In another aspect of the invention, an apparatus for injection of one or more chemical components into a reaction chamber generally comprises a reaction chamber for receiving one or more libraries and configured to form a sealed enclosure operable to withstand a pressure of approximately 60 psi. Each of the libraries comprises two or more samples. The apparatus further includes an injection manifold configured for receiving at least one fluid transfer line coupled to an external source for injection of one or more chemical components onto one or more of the samples with the reaction chamber pressurized. The injection manifold is movably mounted within the reaction chamber to position the fluid transfer line for injection of the chemical component onto a selected sample.
A method for injection of one or more chemical components into a reaction chamber generally comprises inserting one or more libraries into a reaction chamber in a fixed position relative to the reaction chamber and sealing the reaction chamber. The reaction chamber is then pressurized. An injection manifold is positioned over selected samples and one or more chemical components are injected onto respective samples of the libraries with the sealed reaction chamber pressurized.
The above is a brief description of some deficiencies in the prior art and advantages of the present invention. Other features, advantages, and embodiments of the invention will be apparent to those skilled in the art from the following description, drawings, and claims.
Corresponding reference characters indicate corresponding parts throughout the several views of the drawings.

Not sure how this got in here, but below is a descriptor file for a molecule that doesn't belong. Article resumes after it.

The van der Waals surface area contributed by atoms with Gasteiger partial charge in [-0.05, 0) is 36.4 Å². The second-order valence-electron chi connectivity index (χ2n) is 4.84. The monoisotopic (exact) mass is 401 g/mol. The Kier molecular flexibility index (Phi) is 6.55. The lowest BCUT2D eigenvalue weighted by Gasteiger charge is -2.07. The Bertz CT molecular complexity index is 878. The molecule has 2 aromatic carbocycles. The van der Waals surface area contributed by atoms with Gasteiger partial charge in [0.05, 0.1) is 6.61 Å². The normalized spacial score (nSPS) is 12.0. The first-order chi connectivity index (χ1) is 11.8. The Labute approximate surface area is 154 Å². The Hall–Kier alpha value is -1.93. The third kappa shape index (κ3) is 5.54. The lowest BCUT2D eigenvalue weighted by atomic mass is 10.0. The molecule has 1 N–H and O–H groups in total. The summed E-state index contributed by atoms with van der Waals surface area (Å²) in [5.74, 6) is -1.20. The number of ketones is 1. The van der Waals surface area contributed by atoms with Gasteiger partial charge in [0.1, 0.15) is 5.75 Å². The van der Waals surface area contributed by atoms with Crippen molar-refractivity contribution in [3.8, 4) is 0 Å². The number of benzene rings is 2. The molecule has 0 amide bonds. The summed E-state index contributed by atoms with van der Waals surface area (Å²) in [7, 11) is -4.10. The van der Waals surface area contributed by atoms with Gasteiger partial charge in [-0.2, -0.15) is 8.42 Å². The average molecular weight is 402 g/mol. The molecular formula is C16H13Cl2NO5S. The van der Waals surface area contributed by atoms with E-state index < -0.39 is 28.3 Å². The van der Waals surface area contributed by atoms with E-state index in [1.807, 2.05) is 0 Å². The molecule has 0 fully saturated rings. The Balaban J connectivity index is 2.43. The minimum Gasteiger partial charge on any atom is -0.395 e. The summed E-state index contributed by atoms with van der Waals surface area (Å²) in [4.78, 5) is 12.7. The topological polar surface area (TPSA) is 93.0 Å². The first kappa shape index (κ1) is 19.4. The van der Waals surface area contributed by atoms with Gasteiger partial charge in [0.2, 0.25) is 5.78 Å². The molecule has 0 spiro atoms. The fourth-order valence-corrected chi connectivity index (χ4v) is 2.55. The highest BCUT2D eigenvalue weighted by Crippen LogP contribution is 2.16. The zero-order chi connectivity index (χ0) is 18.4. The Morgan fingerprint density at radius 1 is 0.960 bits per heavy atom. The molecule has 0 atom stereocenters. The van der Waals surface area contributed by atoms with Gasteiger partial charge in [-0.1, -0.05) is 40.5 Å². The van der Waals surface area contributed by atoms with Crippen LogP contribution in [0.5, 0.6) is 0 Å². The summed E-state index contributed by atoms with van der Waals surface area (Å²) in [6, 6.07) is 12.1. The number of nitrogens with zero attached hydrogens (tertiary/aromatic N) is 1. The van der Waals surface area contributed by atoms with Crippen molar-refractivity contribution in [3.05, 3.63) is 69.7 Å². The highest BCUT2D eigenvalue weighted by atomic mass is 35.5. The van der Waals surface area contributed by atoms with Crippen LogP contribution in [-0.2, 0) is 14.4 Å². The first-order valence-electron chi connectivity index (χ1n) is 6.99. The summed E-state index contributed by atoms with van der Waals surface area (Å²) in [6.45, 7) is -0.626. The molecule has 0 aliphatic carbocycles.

The following description is presented to enable one of ordinary skill in the art to make and use the invention. Descriptions of specific embodiments and applications are provided only as examples and various modifications will be readily apparent to those skilled in the art. The general principles described herein may be applied to other embodiments and applications without departing from the scope of the invention. Thus, the present invention is not to be limited to the embodiments shown, but is to be accorded the widest scope consistent with the principles and features described herein. For purpose of clarity, details relating to technical material that is known in the technical fields related to the invention have not been described in detail.
The following terms are intended to have the following general meanings as used herein:
Activator: An “activator” means any chemical species that is added to a catalyst precursor that enables a catalytic process.
Charging Agent: A “charging agent” means any chemical component introduced into the reaction chamber that contacts the samples, (e.g., the charging agent can be dissolved or absorbed into the sample). The charging agent may be, but is not limited to, a monomer, a catalyst, activator, scavenger, quenching agent, or any other chemical component or agent.
Chemical Components: “Chemical components” mean any chemical species (solid, liquid or gas) that are part of an experimental design, and may include, but are not limited to, solvents, ligands, metal precursors, activators, monomers, catalysts, catalyst precursors, scavengers, quenching agents, or other similar chemistry.
Library: A “library” means an array of samples formed on or supported by a common substrate. The library may include a plurality of different samples or may be comprised of an array of the same samples. The samples can be directly in contact with the substrate, or can be in a plurality of containers supported by a common substrate.